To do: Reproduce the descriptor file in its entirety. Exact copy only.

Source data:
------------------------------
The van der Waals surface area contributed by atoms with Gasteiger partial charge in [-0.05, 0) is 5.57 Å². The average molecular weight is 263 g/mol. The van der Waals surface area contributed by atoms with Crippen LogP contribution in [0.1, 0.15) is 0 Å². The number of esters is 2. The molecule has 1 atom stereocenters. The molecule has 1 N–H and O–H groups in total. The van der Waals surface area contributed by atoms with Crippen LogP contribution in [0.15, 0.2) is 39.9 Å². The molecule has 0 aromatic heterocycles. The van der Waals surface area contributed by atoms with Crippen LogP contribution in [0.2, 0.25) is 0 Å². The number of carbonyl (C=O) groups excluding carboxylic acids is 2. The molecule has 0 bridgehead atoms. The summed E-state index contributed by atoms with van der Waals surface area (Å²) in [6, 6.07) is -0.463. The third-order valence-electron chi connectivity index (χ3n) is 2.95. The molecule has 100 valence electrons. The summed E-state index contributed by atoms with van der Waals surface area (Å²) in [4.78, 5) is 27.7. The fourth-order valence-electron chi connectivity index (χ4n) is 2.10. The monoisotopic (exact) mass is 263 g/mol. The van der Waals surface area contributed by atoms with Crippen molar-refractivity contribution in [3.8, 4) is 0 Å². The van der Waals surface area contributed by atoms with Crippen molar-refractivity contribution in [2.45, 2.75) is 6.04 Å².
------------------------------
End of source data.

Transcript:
The van der Waals surface area contributed by atoms with Gasteiger partial charge in [-0.05, 0) is 5.57 Å². The average molecular weight is 263 g/mol. The van der Waals surface area contributed by atoms with Crippen LogP contribution in [0.1, 0.15) is 0 Å². The number of esters is 2. The molecule has 1 atom stereocenters. The molecule has 1 N–H and O–H groups in total. The van der Waals surface area contributed by atoms with Crippen LogP contribution in [0.15, 0.2) is 39.9 Å². The molecule has 0 aromatic heterocycles. The van der Waals surface area contributed by atoms with Crippen LogP contribution in [0.2, 0.25) is 0 Å². The number of carbonyl (C=O) groups excluding carboxylic acids is 2. The molecule has 0 bridgehead atoms. The summed E-state index contributed by atoms with van der Waals surface area (Å²) in [6, 6.07) is -0.463. The third-order valence-electron chi connectivity index (χ3n) is 2.95. The molecule has 100 valence electrons. The summed E-state index contributed by atoms with van der Waals surface area (Å²) in [4.78, 5) is 27.7. The fourth-order valence-electron chi connectivity index (χ4n) is 2.10. The monoisotopic (exact) mass is 263 g/mol. The van der Waals surface area contributed by atoms with Crippen molar-refractivity contribution in [3.8, 4) is 0 Å². The van der Waals surface area contributed by atoms with Crippen molar-refractivity contribution in [2.45, 2.75) is 6.04 Å².